Colombo's military drive has prompted New Delhi to voice "grave concern" over the conflict.
"We are hoping to send a team of MPs to India to educate them on the latest situation," Media Minister Yapa Abeywardena said in a statement over national radio, signalling that Sri Lanka was attempting to defuse pressure from India.
He also insisted the government was trying to avoid civilian casualties in its all-out assault in the north of the island, where the separatist Liberation Tigers of Tamil Eelam (LTTE) maintain a mini-state.
"We know the difference between the Tamil civilians and the Tiger terrorists," he said, rejecting complaints from politicians in Tamil Nadu that Tamil civilians were being targeted.
The Sri Lankan conflict has emerged as a political issue in India, with MPs from Tamil Nadu threatening to resign -- a move that could destabilise the federal government -- unless New Delhi puts pressure on Colombo.An estimated 230,000 Sri Lankan Tamil civilians have been displaced by the latest fighting.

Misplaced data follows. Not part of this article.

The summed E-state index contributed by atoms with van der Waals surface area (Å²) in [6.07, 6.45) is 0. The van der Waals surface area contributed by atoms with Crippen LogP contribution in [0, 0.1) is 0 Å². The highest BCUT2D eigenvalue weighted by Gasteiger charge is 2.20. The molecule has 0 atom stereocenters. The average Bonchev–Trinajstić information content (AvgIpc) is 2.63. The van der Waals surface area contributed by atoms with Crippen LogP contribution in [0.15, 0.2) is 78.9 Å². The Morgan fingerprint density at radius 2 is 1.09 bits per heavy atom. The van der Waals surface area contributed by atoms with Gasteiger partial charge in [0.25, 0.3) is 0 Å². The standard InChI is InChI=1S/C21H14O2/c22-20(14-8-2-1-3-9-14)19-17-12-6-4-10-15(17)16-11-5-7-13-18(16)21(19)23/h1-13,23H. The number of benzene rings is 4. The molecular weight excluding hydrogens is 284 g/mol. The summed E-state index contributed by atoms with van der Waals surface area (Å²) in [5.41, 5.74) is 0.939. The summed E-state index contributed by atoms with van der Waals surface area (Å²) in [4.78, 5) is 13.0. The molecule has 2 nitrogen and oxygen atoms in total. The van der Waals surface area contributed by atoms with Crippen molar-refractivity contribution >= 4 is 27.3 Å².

Late on Thursday, Indian Foreign Minister Pranab Mukherjee expressed "grave concern" over the humanitarian situation, and urged Colombo to find "a peacefully negotiated political settlement... within the framework of a united Sri Lanka."
New Delhi would "do all in its power to achieve this goal, to ameliorate the humanitarian conditions," he said, repeating the Indian view that the long-running dispute cannot be resolved by yet more fighting.
Sri Lanka's hawkish government, however, says peace will only come once the Tigers have been defeated.